Randle was named to the initial list of more than 100 candidates to be considered for the Hall of Fame, and his inclusion on that list came as no surprise to Pro Bowl center Matt Birk, who began his career with the Minnesota Vikings practicing against Randle, and Pro Bowl guard Steve Hutchinson, who began his career with the Seattle Seahawks practicing against Randle.
"He's the best of the best as far as I'm concerned – of all time," Hutchinson said without hesitation when asked about Randle's presence on the list in his first year of eligibility. "I didn't get a chance to play obviously against the defensive tackles of the '90s and '70s and '80s, but as far as I'm concerned he's one of the best in there."
Birk felt the same way.
"The best D-lineman I've ever seen. Oh man, just unbelievable skill, a work ethic like no other," Birk said. "All the time, walk-throughs, pads, no pads – he was full go, always working his craft."
Randle made a quick impression on both offensive linemen early in their careers. When Birk was a sixth-round draft choice of the Vikings in 1998, Randle was at the height of his 14-year career.
"I think he's the best I've ever seen, at least through the course of 14 years. I remember as a young player seeing him and it was a little bit of an inspiration to me just seeing him undrafted and he just worked himself into a great football player," said Birk.
"I'm working scout team against John Randle and thinking, ‘Oh my gosh, do I really belong here?'"
Obviously Birk did, but Randle could have an intimidating effect. Not so much for his famous trash-talking, but his quickness and skill from an interior defensive line spot set him apart, said Hutchinson, who earned All-Rookie honors after becoming a first-round draft choice of the Seahawks in 2001, Randle's first year with Seattle.
"I got thrown into the fire. You learn to kind of tune (the trash talk) out, but it's just the practice setting is harder because the defensive guys, they know your count, they know what drill it is, they know the situation," Hutchinson said. "You have to block him in practice every day and you get to a game and it almost seems like it's in slow motion because you're going against a guy that is so quick and so powerful."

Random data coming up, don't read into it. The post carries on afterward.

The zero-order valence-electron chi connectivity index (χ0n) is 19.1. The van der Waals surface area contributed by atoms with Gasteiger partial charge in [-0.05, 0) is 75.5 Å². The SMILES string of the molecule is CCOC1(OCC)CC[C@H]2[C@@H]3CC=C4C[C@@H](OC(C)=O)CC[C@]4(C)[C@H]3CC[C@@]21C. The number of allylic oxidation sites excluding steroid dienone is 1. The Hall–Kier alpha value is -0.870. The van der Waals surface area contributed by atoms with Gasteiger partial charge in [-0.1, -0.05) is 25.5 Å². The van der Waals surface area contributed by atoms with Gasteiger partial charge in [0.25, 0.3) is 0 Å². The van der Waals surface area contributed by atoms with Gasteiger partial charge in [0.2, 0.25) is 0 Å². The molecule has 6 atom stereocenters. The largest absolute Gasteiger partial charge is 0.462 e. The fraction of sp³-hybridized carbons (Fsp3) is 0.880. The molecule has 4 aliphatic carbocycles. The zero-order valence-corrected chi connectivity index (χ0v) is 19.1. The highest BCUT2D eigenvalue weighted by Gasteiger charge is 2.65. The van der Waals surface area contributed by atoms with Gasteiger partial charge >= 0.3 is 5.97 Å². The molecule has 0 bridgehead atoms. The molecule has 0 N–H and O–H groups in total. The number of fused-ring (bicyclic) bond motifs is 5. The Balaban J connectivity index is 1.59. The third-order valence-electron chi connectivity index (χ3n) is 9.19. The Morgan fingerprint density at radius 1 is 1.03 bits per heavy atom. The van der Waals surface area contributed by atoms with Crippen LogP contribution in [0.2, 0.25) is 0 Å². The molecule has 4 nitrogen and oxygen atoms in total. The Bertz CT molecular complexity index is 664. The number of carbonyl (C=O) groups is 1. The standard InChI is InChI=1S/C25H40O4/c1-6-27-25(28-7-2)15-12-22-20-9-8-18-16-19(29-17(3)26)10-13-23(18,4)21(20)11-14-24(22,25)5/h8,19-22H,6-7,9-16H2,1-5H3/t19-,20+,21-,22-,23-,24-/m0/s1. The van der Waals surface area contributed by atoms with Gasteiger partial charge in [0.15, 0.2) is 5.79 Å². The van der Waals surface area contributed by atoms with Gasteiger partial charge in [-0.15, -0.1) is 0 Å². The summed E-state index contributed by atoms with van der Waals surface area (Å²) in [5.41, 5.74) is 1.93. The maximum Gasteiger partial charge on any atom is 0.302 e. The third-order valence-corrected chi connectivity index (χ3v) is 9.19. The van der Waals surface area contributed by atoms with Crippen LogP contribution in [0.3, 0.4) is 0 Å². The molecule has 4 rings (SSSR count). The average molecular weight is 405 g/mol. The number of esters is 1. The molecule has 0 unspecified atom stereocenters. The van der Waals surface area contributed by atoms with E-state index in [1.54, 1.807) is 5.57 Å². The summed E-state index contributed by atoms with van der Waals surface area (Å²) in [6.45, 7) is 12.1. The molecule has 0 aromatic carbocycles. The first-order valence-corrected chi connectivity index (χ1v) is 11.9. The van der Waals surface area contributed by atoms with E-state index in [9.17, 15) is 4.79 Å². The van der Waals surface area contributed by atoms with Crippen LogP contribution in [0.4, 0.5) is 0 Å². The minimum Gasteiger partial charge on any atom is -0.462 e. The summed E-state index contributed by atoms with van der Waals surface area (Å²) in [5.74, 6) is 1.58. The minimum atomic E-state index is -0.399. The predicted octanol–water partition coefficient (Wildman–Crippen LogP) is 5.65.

Birk said the trash talk from Randle wasn't just a game-day act to get into opponents' heads. Sure, Randle would study the biographies of offensive linemen to fire off a good game-time line or two, but he also used his mouth to keep himself going.
"He wasn't doing it just for show and trying to get attention. That's how he was. That was his motor," Birk said. "If I ran around as much as he has non-stop, I'd probably be out of breath, but he always talked. That was part of his edge. I think he was just so mentally determined that he wasn't going to be stopped."
Birk said he had some favorite lines from Randle, but none of them were printable. However, it isn't Randle's mouth that got him on the Hall of Fame's list of preliminary candidates for 2009 induction. Randle simply produced gaudy numbers for more than decade.
In 14 years, he amassed an incredible 137.5 sacks. To put that in perspective for an interior defensive lineman, the recently retired Warren Sapp had 96.5 sacks in 13 years in the league.
Randle had nine seasons of double-digit sacks.
In Hutchinson's mind, that has the smell of a first-ballot induction.
"It would be a crying shame and I don't think the process would be just and they would have to really take a hard look at it if he isn't a first-ballot guy the way the selections are made. You're talking about a guy that is one of the all-time sack leaders number-wise from an inside position. That's remarkable that a guy that spent his whole career getting double-teamed by a center and guard was able to average 10 sacks a year almost for 14 years. That's incredible."
Williams has been working his way back from a training-camp neck injury.